Thursday, October 20, 2005

TREASONGATE: A Sitting President Can Be Indicted

And so can a sitting Vice President.

For a change, I'm not going to give you my own analysis. Instead, I'm going to quote arch conservative lawyer, the legal sidekick of Rush Limbaugh, the infamous Mark Levin of the Landmark Legal Foundation, aka "The Great One". Let's have a look at what he has to say, and what Rush totally agreed with, regarding the indictment of a sitting President. This comes from an an official Landmark Legal brief:

Can A President Be Indicted While in Office, Or Must He First Be Impeached?

January 23, 1998

Can a president be indicted while in office, or must he first be impeached? Recent events in Washington have renewed this once obscure debate.

Article I, Section 3 of the United States Constitution states, in part: "Judgment in cases of impeachment shall not extend further than to removal from office, and disqualification to hold and enjoy any office of honor, trust or profit under the United States: but the party convicted shall nevertheless be liable and subject to indictment, trial, judgment and punishment, according to law."

There are two different concepts expressed in this part of the Constitution. First, impeachment is a political response, and the violations do not have to be specifically enumerated in a criminal code. It allows the public, through its representatives in Congress, to act on its revulsion with a president.

Some point to Article II, Section 4 of the Constitution and claim it requires criminal wrongdoing as a condition of impeachment. That section states, "The president, vice president and all civil officers of the United States shall be removed from office on impeachment for, and conviction, of treason, bribery, or other high crimes and misdemeanors."

No less than the late constitutional expert Raoul Berger, who was one of the nation's leading scholars on the subject of impeachment, among others, wrote that treason, bribery, "'high crimes and misdemeanors' appear to be words of art confined to impeachments, without roots in the ordinary criminal law and which had no relation to whether an indictment would lie in the particular circumstances."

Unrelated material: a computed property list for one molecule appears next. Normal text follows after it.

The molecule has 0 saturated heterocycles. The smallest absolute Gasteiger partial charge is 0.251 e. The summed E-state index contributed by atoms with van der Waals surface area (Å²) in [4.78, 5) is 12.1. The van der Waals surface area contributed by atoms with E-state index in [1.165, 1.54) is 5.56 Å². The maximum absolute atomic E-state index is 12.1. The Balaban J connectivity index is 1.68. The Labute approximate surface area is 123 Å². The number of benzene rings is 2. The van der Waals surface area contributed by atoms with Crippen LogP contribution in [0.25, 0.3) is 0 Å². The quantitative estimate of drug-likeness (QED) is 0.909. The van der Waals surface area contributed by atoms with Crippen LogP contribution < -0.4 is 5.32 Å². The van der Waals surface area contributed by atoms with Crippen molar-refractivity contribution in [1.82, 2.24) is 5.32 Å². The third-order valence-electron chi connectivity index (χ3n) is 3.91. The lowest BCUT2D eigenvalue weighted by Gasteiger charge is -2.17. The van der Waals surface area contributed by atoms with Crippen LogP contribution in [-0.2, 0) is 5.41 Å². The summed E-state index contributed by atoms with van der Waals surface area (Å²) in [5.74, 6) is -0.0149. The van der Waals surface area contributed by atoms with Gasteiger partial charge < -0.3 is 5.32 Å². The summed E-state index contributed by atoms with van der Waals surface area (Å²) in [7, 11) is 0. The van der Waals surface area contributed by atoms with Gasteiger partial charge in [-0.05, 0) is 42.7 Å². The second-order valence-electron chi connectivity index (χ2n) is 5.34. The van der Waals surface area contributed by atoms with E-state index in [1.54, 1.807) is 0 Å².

Second, the language in Article I, Section 3 makes clear that impeachment is not an exclusive remedy. A president is still subject to criminal prosecution, if warranted. He can be impeached and removed from office, but this is a limited remedy. Given this limitation, the Founding Fathers wanted to make clear that impeachment would not immunize a president and bar subsequent criminal prosecution. Obviously, this concern only arises in cases where impeachment precedes criminal prosecution. Therefore, if criminal prosecution precedes impeachment, it is not an issue.

Criminal prosecution and conviction does not remove a president from office. Impeachment is the only mechanism for his removal, absent issues of disability. Therefore, there was no question when the Constitution was written that impeachment would be available after a criminal prosecution. Consequently, there was no need for the Founding Fathers to provide language that preserves the impeachment power after a criminal prosecution.

Moreover, if a president truly believes that it is unconstitutional to indict a sitting president, the president has the power to stop the indictment against himself, or direct its withdrawal. He also has the power to grant himself an unconditional and complete pardon and thereby bar the prosecution. Since he has these powers, if an indictment is brought against him by the United States - meaning, by the Executive Branch that he heads - and he asks a court to dismiss it, he is asking for an advisory opinion. Under the Constitution, federal courts are forbidden from issuing advisory opinions.

They do not exist to relieve the president from difficult political decisions. This is so even if the decision could lead to his impeachment and removal from office.

The possibility of impeachment does not immunize the president from criminal prosecution. He remains, at all times, a citizen of the United States who is answerable to the law.
Mark R. Levin is president of Landmark Legal Foundation and Arthur F. Fergenson was a law clerk to Chief Justice Warren Burger.
Landmark Legal Foundation

Argue with Mark. This isn't my analysis. It will be interesting to see what Rush has to say about this.

by Citizen Spook